iPAQ iLID Review

Product Requirements:

Compaq iPAQ 3600 series

The resourcefulness of PDA owners, and other “gadget-geeks” never
ceases to amaze me. When we need something and it isn’t available on the market
fast enough to suit us, many times we will go and create the needed item –
sometimes from scratch if necessary.

I hear a lot of griping about the fact that the iPAQ didn’t come with built
in screen protection, such as a flip-lid like the Jornada did. While there are
many aftermarket cases for the iPAQ that solve this problem, there are those
that don’t want to hide their iPAQ in a bulky case. These people want to be able
to just slip their iPAQ in a pocket and go.

For the people that are interested in the absolute thinnest form factor –
no matter what sleeve is attached, there is a new product that may answer their
needs: The iPAQ iLID.

While at first, it would be easy to dismiss this simple little screen cover
as “home-brew” due to its lack of slick packaging and unassuming
design; it is actually a clever idea if you are looking for the slimmest form
factor possible for your iPAQ, and if you don’t want to carry any extra
“case weight.”

This might even be an idea for people who feel that they need extra screen
protection, even though they ordinarily have their iPAQ’s in a case.

The iLID is available in two colors: transparent red and clear.

ipaq i1

The transparent red iLID might afford you more privacy, if you are working in an
environment where you are leery of people looking over your shoulder. It reminds
me of the red film that you put over a flashlight to protect your night vision.
There might be uses for this, if you needed to utilize your iPAQ at night
without jeopardizing your ability to see.

This is how the iLID comes. You get a lid, with hinge and handle already
attached for iPAQ installation – along with a replacement hinge and handle.
Everything is taped to a piece of printed card-stock.

There is a protective piece of sticky paper backing on the iLID that will
need to be removed once you are ready to install.

ipaq i2
CLEAR iLID (you can really see the protective backing in this picture)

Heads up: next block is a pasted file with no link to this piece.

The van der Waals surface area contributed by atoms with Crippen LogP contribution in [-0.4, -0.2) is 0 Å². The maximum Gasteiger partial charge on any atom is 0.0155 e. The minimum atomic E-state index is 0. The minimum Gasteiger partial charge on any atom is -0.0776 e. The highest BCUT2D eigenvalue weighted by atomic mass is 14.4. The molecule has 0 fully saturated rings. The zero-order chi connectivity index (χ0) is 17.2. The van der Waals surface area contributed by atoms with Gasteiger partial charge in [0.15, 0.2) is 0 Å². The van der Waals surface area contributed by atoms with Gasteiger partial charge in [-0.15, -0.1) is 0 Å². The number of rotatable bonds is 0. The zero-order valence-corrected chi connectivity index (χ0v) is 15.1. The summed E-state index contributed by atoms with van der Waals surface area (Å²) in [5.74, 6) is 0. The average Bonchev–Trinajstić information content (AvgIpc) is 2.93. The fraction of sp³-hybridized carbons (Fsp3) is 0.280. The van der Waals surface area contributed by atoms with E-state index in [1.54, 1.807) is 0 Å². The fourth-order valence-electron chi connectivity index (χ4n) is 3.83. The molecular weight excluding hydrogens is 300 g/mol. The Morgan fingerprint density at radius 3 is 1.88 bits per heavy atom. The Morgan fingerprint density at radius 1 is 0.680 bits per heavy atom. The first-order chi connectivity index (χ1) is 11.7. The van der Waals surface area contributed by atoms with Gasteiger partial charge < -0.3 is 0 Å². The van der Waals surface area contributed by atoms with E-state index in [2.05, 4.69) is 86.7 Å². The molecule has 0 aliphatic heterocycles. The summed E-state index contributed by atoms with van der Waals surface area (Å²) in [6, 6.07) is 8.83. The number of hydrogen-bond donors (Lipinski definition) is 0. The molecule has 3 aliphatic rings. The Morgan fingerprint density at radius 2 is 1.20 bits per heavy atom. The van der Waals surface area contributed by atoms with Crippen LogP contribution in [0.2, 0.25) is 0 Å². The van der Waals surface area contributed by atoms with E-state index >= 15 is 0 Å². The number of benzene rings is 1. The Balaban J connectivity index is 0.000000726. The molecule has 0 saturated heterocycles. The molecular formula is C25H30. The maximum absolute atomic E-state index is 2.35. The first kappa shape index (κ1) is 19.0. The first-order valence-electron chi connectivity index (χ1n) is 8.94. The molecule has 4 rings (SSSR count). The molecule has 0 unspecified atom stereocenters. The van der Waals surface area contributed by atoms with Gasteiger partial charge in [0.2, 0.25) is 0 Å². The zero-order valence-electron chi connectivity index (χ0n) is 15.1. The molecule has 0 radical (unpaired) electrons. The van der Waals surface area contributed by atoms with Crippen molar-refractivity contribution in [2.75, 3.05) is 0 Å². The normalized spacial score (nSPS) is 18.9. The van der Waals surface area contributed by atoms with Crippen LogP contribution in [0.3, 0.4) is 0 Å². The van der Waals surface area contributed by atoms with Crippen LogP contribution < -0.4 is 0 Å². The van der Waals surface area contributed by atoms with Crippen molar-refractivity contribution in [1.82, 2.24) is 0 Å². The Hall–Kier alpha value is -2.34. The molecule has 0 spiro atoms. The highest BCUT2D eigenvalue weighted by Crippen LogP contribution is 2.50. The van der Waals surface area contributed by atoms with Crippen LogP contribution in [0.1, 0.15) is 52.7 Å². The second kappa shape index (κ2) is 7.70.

For this review, I decided to install the clear iLID, as I figured that would
be the version I would get more use from.

Installation instructions
are on their web page, but there is really nothing to it…you simply peel off
the paper backing that protects the flexible hinge, and place it on the top
front of your

There is a cut-out that dips where the iPAQ’s power button is, and the rest
of the transparent hinge will run under that area. There are transparent
“wings” that wrap around the top of your iPAQ, to secure the iLID.
After installing the hinge, you remove the paper backing on the screen cover

ipaq i3

The flexible hinge covers a small area of the iLID over the iPAQ’s screen, as
you can see in the above picture. This is almost unnoticeable when you are using
the iLID.

This is the fully installed product…

ipaq i4

There is really nothing to it. It looks presentable, has a tiny form factor,
and does what it was made to do.

ipaq i5

Here you can better see the raised handle, which is attached to the bottom of
the iLID. This handle appears to be a round rubber button that was cut in half.
The edges on mine were a little rough, but it wasn’t unsightly.

The iLID will not stay closed if you pick the iPAQ up and tilt it forward.
There is nothing but gravity actually holding it closed on your iPAQ’s screen.

ipaq i6

The iLID will not flip to the back side of the iPAQ. Since it is installed to
the front panel, it in no way obstructs anything on the top or rear of your PDA.

A benefit of this system is that it will work even with an expansion sleeve
installed. This makes it a truly versatile product.

ipaq i7

One of the things that I liked best about the iLID was that everything was
visible under it’s transparent screen cover. I was able to leave my iPAQ in it’s
cradle and see what was on my screen at any given time.

ipaq i8

Now obviously, if you need to look something up – you will likely need to
flip the iLID – as you cannot tap the screen through it. However, it is possible to read
e-Books and check appointments, contacts, to-do items, or any other things that
you can do without touching the screen.

I did notice that when I removed the iLID from my iPAQ there was a slight